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PubMed Clinical Q&A [Internet]. Bethesda (MD): National Center for Biotechnology Information (US); 2008-2013.

  • This publication is provided for historical reference only and the information may be out of date.

This publication is provided for historical reference only and the information may be out of date.

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PubMed Clinical Q&A [Internet].

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Comparing Muscle Relaxants

, MD.

Author Information and Affiliations

Created: .

Muscle spasms can be caused by musculoskeletal conditions, such as back pain and neck pain, or neurological conditions associated with upper motor neuron lesions, such as multiple sclerosis. Both underlying causes can result in localized tenderness, significant pain, limitation of movement, and disability.

The drug class of skeletal muscle relaxants is a diverse group of medications that have been approved by the U.S. Food and Drug Administration (FDA) for either treatment of spasticity caused by neurological disorders (baclofen, dantrolene, and tizanidine) or for treatment of musculoskeletal conditions (carisoprodol, chlorzoxazone, cyclobenzaprine, metaxalone, methocarbamol, and orphenadrine). Many different classes of drugs, from antidepressants to benzodiazepines to antiepileptics, are also used to treat painful muscle spasms, but are not classified as skeletal muscle relaxants or approved for this indication by the FDA.

The "Drug Class Review on Skeletal Muscle Relaxants" compares the safety and effectiveness of nine drugs. A summary of the findings is below.

How do muscle relaxants compare in treating spasticity caused by a neurological disorder?

Baclofen, dantrolene, and tizanidine are effective treatments for patients with spasticity.

When compared to each other, tizanidine and baclofen are similar in their ability to reduce muscle spasms and improve function. There is insufficient comparative evidence both for dantrolene and for the skeletal muscle relaxants which have not been FDA-approved to treat spasticity. [full review]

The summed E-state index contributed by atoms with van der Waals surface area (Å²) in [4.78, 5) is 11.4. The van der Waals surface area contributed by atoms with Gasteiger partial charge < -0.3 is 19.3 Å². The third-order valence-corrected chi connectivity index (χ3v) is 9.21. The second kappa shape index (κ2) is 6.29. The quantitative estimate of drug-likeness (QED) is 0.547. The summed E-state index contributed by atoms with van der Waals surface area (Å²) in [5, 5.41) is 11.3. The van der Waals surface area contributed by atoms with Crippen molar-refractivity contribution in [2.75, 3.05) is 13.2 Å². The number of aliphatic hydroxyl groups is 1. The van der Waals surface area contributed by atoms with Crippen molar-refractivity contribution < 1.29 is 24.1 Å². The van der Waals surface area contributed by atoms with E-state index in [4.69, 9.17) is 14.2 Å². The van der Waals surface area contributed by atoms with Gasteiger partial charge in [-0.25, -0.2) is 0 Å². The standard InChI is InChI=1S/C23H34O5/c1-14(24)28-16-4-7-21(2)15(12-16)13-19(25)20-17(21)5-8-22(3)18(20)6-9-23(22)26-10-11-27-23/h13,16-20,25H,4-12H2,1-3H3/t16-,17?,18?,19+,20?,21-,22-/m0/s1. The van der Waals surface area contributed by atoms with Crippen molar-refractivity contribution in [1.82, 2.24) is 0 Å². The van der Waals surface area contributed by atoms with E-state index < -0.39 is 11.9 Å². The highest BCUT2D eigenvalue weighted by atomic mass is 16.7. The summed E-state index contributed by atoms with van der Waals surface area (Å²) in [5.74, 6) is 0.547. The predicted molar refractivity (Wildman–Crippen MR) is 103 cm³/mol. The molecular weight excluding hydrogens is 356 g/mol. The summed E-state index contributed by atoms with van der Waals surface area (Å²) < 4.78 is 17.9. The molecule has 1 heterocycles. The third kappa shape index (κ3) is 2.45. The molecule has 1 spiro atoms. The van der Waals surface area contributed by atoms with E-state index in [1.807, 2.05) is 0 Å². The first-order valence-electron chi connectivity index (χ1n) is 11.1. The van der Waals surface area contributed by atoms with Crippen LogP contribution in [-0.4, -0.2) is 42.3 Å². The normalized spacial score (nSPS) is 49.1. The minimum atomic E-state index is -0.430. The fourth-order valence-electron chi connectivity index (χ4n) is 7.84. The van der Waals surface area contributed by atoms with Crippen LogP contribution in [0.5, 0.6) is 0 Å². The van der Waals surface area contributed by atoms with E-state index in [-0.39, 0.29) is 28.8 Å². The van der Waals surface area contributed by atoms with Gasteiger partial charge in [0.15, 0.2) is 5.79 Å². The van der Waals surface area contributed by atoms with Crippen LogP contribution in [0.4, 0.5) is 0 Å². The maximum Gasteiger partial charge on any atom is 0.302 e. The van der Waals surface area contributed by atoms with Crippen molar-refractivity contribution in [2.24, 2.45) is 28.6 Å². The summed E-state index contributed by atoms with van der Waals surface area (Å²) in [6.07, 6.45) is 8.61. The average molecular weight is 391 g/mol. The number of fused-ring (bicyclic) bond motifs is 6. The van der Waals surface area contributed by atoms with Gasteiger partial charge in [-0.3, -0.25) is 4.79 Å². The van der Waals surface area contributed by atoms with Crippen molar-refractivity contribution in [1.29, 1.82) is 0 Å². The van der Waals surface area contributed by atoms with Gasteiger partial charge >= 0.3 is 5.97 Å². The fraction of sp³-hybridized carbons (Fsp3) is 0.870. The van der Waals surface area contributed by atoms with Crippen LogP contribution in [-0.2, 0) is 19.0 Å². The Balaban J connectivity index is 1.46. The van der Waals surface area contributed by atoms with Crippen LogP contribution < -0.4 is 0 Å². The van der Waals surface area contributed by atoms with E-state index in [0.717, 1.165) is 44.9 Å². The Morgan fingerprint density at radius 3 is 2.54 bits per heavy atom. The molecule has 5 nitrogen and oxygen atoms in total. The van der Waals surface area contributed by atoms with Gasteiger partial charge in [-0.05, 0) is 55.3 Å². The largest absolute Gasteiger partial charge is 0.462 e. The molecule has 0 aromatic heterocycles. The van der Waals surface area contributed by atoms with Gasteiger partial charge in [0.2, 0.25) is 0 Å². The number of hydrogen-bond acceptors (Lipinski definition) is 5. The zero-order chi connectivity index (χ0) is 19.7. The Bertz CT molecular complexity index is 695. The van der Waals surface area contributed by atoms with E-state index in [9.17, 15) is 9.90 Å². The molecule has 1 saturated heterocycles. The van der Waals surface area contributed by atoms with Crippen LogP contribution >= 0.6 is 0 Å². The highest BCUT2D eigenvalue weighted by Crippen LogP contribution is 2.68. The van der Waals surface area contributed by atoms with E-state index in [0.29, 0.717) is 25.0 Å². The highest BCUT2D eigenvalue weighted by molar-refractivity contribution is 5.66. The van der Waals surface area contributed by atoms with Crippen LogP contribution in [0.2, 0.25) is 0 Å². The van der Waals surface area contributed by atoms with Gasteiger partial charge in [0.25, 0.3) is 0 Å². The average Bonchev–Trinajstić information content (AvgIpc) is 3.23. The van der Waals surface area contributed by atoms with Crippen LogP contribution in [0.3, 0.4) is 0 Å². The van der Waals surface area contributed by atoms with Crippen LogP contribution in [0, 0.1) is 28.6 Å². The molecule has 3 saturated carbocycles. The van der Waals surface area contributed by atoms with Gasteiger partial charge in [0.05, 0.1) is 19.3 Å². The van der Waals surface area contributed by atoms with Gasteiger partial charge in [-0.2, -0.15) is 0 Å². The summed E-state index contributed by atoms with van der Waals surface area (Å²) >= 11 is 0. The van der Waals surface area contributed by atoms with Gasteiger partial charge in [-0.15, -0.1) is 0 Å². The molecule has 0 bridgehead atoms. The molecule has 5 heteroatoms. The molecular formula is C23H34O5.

How do muscle relaxants compare in treating muscle spasms caused by musculoskeletal conditions?

In patients with acute back pain or neck pain, cyclobenzaprine is consistently more effective than placebo for relieving pain, treating muscle spasms, and increasing function. There is also fair evidence that cyclobenzaprine is similar, and possibly superior, to diazepam for treating patients with musculoskeletal conditions.

However, cyclobenzaprine is not clearly effective in patients with fibromyalgia - although patients were more likely to self-report an improvement, there were no clear differences for measures of sleep quality, pain relief, fatigue, and tender points.

Of the remaining skeletal muscle relaxants, only tizanidine, carisoprodol, and orphenadrine have been shown to be more effective than placebo in the treatment of muscle spasms. [full review]

How do muscle relaxants compare in adverse effects?

In patients with spasticity, the overall tolerability of skeletal muscle relaxants seems to be similar, although different medications may be associated with different adverse effects. For example, when tizanidine was compared to baclofen, more patients on tizanidine experienced dry mouth while more patients on baclofen experienced weakness.

In patients with muscle spasms caused by musculoskeletal conditions, there is not enough evidence to judge whether one skeletal relaxant is safer than another.

In all patients, serious side effects with skeletal muscle relaxatns appear rare, but include potentially fatal liver damage with dantrolene. Tizanidine appears to be associated with asymptomatic, reversible elevations of aminotransferases, and both tizanidine and chlorzoxazone have been associated with rare cases of serious hepatotoxicity. There is no data for the comparative risk of abuse and addiction from skeletal muscle relaxants, although there are numerous case reports, almost all of which are associated with carisoprodol, a drug which is metabolized to meprobamate, a federally controlled substance. [full review]

Does age, gender, or ethnicity influence the safety or effectiveness of skeletal muscle relaxants?

There is almost no data that compares the safety or effectiveness of skeletal muscle relaxants in patients of different age groups, gender, or race. [full review]

Drugs included in this review

Generic NameTrade Names
ChlorzoxazoneParafon Forte (combination of chlorzoxazone and acetaminophen)

Further information

Image th-relaxant.jpgThis PubMed Clinical Q&A was reviewed by Roger Chou, MD.

For the full report and evidence tables, please see:
Chou R, Peterson K. Drug Class Review: Skeletal Muscle Relaxants: Final Report [Internet]. Portland (OR): Oregon Health & Science University; 2005 May. Available at: http://www.ncbi.nlm.nih.gov/books/NBK10690/.